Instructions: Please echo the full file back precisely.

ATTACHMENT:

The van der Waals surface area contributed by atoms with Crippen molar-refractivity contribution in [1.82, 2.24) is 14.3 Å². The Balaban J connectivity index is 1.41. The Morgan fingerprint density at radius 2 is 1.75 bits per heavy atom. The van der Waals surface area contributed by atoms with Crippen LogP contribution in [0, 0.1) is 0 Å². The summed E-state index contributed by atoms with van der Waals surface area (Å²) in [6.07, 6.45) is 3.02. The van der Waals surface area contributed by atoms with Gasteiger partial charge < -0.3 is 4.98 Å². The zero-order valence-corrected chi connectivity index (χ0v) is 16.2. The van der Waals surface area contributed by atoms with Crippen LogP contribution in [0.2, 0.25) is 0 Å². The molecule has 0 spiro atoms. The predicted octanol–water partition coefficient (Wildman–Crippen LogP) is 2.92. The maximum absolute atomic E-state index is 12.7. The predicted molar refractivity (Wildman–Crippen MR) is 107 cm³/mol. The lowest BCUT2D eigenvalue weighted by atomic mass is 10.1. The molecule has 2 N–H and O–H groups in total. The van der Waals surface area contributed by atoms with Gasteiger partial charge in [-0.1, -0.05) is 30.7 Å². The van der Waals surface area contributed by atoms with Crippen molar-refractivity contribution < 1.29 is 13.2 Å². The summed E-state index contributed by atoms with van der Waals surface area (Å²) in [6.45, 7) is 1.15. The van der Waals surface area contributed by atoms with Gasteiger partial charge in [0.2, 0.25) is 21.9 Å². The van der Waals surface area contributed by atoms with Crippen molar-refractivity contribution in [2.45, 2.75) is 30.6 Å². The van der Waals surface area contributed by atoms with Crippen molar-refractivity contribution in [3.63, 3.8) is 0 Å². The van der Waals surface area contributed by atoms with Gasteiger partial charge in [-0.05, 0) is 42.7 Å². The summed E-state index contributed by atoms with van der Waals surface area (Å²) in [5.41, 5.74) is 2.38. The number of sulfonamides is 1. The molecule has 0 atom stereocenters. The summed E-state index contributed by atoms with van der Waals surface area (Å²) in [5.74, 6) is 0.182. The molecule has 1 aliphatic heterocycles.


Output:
The van der Waals surface area contributed by atoms with Crippen molar-refractivity contribution in [1.82, 2.24) is 14.3 Å². The Balaban J connectivity index is 1.41. The Morgan fingerprint density at radius 2 is 1.75 bits per heavy atom. The van der Waals surface area contributed by atoms with Crippen LogP contribution in [0, 0.1) is 0 Å². The summed E-state index contributed by atoms with van der Waals surface area (Å²) in [6.07, 6.45) is 3.02. The van der Waals surface area contributed by atoms with Gasteiger partial charge < -0.3 is 4.98 Å². The zero-order valence-corrected chi connectivity index (χ0v) is 16.2. The van der Waals surface area contributed by atoms with Crippen LogP contribution in [0.2, 0.25) is 0 Å². The molecule has 0 spiro atoms. The predicted octanol–water partition coefficient (Wildman–Crippen LogP) is 2.92. The maximum absolute atomic E-state index is 12.7. The predicted molar refractivity (Wildman–Crippen MR) is 107 cm³/mol. The lowest BCUT2D eigenvalue weighted by atomic mass is 10.1. The molecule has 2 N–H and O–H groups in total. The van der Waals surface area contributed by atoms with Gasteiger partial charge in [-0.1, -0.05) is 30.7 Å². The van der Waals surface area contributed by atoms with Crippen molar-refractivity contribution < 1.29 is 13.2 Å². The summed E-state index contributed by atoms with van der Waals surface area (Å²) in [6.45, 7) is 1.15. The van der Waals surface area contributed by atoms with Gasteiger partial charge in [0.2, 0.25) is 21.9 Å². The van der Waals surface area contributed by atoms with Crippen molar-refractivity contribution in [2.45, 2.75) is 30.6 Å². The van der Waals surface area contributed by atoms with Crippen molar-refractivity contribution in [3.63, 3.8) is 0 Å². The van der Waals surface area contributed by atoms with Gasteiger partial charge in [-0.05, 0) is 42.7 Å². The summed E-state index contributed by atoms with van der Waals surface area (Å²) in [5.41, 5.74) is 2.38. The number of sulfonamides is 1. The molecule has 0 atom stereocenters. The summed E-state index contributed by atoms with van der Waals surface area (Å²) in [5.74, 6) is 0.182. The molecule has 1 aliphatic heterocycles.